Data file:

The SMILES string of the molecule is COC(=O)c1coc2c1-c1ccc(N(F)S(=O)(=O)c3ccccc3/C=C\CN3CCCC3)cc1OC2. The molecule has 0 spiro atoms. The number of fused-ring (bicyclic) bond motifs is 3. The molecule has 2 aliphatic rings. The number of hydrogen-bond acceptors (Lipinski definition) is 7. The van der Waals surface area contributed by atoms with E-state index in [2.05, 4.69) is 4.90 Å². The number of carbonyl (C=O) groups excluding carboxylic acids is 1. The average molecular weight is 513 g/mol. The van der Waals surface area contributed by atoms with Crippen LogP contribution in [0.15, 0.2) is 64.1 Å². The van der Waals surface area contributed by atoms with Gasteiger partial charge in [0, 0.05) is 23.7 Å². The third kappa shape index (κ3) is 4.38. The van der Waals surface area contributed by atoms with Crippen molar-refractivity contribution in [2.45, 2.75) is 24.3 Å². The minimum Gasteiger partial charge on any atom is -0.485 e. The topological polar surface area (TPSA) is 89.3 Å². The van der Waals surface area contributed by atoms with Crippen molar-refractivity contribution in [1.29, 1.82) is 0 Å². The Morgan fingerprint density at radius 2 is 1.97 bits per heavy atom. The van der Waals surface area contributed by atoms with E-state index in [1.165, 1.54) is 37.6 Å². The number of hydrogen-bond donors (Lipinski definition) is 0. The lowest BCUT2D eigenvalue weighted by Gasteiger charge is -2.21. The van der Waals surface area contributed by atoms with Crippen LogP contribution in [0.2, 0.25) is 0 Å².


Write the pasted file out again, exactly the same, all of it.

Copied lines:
The SMILES string of the molecule is COC(=O)c1coc2c1-c1ccc(N(F)S(=O)(=O)c3ccccc3/C=C\CN3CCCC3)cc1OC2. The molecule has 0 spiro atoms. The number of fused-ring (bicyclic) bond motifs is 3. The molecule has 2 aliphatic rings. The number of hydrogen-bond acceptors (Lipinski definition) is 7. The van der Waals surface area contributed by atoms with E-state index in [2.05, 4.69) is 4.90 Å². The number of carbonyl (C=O) groups excluding carboxylic acids is 1. The average molecular weight is 513 g/mol. The van der Waals surface area contributed by atoms with Crippen LogP contribution in [0.15, 0.2) is 64.1 Å². The van der Waals surface area contributed by atoms with Gasteiger partial charge in [0, 0.05) is 23.7 Å². The third kappa shape index (κ3) is 4.38. The van der Waals surface area contributed by atoms with Crippen molar-refractivity contribution in [2.45, 2.75) is 24.3 Å². The minimum Gasteiger partial charge on any atom is -0.485 e. The topological polar surface area (TPSA) is 89.3 Å². The van der Waals surface area contributed by atoms with Crippen molar-refractivity contribution in [1.29, 1.82) is 0 Å². The Morgan fingerprint density at radius 2 is 1.97 bits per heavy atom. The van der Waals surface area contributed by atoms with E-state index in [1.165, 1.54) is 37.6 Å². The number of hydrogen-bond donors (Lipinski definition) is 0. The lowest BCUT2D eigenvalue weighted by Gasteiger charge is -2.21. The van der Waals surface area contributed by atoms with Crippen LogP contribution in [0.2, 0.25) is 0 Å².